"We have been effectively independent from Russia for years," Moskwa said. "Our gas stocks are 76% full. There will be no shortage of gas in Polish homes."
Speaking to reporters later April 26, Moskwa said that she did not see any need to draw down storage given that Poland had been contracting more LNG cargoes since the war started.
She said "LNG alone" would meet most of Polish gas demand and that storage may be used in the event of any potential deficit.
PGNiG imports Russian gas under a long-term import contract due to expire at the end of 2022, and officials have repeatedly said they would not extend it.
Last year, PGNiG imported 9.9 Bcm of Russian gas, meeting around 63% of demand.
Its imports from Gazprom accounted for around 53% of consumption in Q1, according to the latest PGNiG data.
Speaking to reporters late April 26, Poland's commissioner for strategic energy infrastructure, Piotr Naimski, said 3 Bcm/year of the Russian gas supplied under the Yamal contract was delivered via the Yamal-Europe pipeline, with the remainder sourced via interconnectors with Belarus and Ukraine.
Other sources of gas ahead
Poland has said it will be able to replace Russian gas imports with Norwegian gas once the 10 Bcm/year Baltic Pipe pipeline connecting the Polish, Danish and Norwegian gas networks comes online in October.
As well as imports from Russia, Poland is supplied with LNG via its onshore import terminal and can also take gas from Germany in a west-east direction.
In addition, an interconnector linking Poland and Lithuania -- giving Warsaw access to LNG imported into Lithuania for the first time -- is due to begin operations May 1.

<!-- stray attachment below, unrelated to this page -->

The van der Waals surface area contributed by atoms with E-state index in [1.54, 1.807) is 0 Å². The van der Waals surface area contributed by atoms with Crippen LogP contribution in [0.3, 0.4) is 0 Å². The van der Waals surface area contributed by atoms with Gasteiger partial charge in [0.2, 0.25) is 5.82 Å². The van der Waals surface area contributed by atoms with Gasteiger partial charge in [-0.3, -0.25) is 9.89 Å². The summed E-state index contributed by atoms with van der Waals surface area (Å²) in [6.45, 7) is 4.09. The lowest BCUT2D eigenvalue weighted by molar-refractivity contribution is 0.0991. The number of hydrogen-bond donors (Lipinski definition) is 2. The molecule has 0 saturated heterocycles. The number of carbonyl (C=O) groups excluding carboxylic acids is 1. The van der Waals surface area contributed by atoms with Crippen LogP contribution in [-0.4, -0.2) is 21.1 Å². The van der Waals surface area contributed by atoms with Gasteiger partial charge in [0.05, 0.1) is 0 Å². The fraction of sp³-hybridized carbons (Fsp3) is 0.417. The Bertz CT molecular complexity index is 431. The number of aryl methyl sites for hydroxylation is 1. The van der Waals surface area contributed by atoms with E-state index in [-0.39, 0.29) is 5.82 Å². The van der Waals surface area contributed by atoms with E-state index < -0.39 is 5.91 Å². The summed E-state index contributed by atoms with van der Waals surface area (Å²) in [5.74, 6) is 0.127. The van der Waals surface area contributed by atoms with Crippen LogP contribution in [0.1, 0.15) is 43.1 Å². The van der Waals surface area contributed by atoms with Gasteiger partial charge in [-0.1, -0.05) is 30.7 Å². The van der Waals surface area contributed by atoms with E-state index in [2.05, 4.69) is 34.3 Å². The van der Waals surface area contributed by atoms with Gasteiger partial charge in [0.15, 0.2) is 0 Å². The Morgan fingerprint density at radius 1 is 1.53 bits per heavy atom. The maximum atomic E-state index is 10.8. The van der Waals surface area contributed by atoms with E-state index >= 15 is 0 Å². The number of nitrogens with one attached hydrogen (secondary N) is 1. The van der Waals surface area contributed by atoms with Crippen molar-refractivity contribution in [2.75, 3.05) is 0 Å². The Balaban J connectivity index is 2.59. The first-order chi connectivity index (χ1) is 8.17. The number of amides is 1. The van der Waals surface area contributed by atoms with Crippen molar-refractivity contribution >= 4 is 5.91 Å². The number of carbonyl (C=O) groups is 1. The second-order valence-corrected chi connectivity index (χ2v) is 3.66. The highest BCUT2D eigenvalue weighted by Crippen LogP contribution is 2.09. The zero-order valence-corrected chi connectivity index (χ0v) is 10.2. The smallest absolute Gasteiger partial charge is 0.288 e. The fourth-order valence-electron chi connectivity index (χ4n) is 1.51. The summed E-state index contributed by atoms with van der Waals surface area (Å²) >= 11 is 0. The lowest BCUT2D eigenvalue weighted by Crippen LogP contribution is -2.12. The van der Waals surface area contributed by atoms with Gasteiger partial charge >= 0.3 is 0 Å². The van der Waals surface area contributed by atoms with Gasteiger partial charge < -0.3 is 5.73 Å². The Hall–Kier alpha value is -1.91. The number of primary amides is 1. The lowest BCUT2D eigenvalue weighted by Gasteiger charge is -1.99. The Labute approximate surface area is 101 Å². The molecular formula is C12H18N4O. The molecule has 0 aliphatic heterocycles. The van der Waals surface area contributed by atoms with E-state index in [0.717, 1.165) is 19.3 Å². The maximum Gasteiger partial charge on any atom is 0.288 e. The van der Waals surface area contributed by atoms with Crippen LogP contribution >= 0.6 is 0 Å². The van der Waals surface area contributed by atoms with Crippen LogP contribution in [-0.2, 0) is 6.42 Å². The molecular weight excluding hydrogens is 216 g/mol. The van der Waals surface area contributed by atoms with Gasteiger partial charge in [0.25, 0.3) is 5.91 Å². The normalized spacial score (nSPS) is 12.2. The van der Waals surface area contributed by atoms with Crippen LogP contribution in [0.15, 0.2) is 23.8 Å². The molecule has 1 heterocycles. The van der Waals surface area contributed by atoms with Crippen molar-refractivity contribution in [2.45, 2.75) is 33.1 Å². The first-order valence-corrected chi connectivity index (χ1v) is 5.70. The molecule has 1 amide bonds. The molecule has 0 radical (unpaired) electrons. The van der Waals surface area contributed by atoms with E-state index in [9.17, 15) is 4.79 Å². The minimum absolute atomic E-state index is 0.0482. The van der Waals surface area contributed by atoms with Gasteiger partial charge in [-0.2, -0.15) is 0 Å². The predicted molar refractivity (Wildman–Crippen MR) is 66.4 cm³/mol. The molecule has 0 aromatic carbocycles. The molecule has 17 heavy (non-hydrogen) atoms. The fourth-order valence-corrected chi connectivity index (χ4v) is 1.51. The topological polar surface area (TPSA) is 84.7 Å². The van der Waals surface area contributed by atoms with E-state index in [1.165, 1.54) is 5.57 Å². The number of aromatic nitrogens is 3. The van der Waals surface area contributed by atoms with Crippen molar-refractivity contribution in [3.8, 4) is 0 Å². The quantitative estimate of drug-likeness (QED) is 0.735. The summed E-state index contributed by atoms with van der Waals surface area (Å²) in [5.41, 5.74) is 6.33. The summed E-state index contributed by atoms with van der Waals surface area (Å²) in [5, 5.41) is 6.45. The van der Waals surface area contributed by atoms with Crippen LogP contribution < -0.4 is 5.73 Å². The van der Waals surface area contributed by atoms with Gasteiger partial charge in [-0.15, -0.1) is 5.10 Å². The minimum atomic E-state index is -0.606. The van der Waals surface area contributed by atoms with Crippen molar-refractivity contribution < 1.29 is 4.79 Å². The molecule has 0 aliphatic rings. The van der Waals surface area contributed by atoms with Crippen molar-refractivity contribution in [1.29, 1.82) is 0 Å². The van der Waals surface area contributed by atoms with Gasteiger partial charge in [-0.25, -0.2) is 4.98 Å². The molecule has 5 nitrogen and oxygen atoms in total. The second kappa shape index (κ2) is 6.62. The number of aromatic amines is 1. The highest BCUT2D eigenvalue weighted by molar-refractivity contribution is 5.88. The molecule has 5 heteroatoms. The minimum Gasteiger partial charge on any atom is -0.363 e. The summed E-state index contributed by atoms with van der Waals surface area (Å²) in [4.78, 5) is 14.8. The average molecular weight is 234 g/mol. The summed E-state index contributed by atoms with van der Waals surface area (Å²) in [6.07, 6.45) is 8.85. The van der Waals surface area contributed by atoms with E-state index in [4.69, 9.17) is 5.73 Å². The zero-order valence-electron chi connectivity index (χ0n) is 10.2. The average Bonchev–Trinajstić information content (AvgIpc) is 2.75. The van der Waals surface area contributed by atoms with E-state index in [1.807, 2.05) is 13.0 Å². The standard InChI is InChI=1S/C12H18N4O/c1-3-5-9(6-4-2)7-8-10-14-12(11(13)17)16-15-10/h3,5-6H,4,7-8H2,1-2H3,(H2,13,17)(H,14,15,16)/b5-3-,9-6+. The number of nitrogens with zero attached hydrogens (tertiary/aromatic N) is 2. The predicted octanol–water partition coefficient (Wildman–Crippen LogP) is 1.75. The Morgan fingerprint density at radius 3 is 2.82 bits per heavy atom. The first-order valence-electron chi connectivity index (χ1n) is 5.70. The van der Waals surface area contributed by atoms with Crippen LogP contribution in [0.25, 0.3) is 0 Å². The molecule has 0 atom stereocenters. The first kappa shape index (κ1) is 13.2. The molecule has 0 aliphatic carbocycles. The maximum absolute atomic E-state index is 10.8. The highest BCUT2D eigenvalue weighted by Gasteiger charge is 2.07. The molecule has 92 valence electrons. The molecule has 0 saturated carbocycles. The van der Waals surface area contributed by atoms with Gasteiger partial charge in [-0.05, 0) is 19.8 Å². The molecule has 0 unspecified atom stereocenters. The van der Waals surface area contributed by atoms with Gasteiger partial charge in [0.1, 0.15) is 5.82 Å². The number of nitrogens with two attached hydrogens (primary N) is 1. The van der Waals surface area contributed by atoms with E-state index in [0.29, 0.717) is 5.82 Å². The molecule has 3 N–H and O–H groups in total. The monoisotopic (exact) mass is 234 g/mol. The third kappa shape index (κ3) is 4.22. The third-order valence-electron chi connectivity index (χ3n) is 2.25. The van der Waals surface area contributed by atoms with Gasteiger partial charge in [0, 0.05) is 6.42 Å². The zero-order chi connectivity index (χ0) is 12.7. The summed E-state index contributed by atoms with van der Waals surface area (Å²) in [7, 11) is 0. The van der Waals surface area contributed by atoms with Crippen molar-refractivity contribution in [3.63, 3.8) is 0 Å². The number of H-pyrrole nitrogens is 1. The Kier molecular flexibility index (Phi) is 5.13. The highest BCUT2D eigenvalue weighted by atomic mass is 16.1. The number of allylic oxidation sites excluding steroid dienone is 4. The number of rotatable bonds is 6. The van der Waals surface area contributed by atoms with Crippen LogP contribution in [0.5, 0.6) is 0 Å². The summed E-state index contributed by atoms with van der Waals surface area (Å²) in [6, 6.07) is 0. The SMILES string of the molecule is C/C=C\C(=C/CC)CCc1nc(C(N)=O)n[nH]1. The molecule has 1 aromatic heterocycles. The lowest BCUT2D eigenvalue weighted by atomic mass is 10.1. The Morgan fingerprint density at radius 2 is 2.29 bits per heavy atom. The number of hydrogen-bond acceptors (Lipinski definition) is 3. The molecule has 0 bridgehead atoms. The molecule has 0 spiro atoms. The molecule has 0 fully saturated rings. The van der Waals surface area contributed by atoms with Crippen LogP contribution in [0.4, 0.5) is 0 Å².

Naimski said Polish gas demand could also be met from its own domestic gas production.
S&P Global Commodity Insights analyst James Huckstepp said the remaining volume under the Yamal contract for the current gas year now is unlikely to be delivered.
"It also sets a precedent making it more likely that other contracts are canceled over the coming months," Huckstepp said.
He said S&P Global Commodity Insights still assumed, however, that the majority of contracts would remain in place through 2023 because of a lack of alternatives.
Earlier April 26, Poland's interior ministry implemented restrictive measures impacting the stake held by Gazprom in EuroPolGaz -- the owner of Poland's part of the Yamal-Europe gas pipeline -- including a freeze on funds related to the stake.
According to a new sanctions list in response to Russia's invasion of Ukraine dated April 25, the ministry said it would freeze funds related to dividends payable to Gazprom from its EuroPolGaz stake and "other income" generated by the asset.
Gazprom has a 48% stake in EuroPolGaz, with Poland's state-controlled PGNiG holding 48% and Gas-Trading SA the remaining 4%.
EuroPolGaz owns the 684-km (424-mile) Polish part of the Yamal-Europe gas pipeline, which traditionally carries Russian gas to Germany.
However, Russian flows into Mallnow on the Poland-Germany border via the Yamal-Europe line have been erratic since late 2021 and flowing mostly at zero, with reverse flow more regular.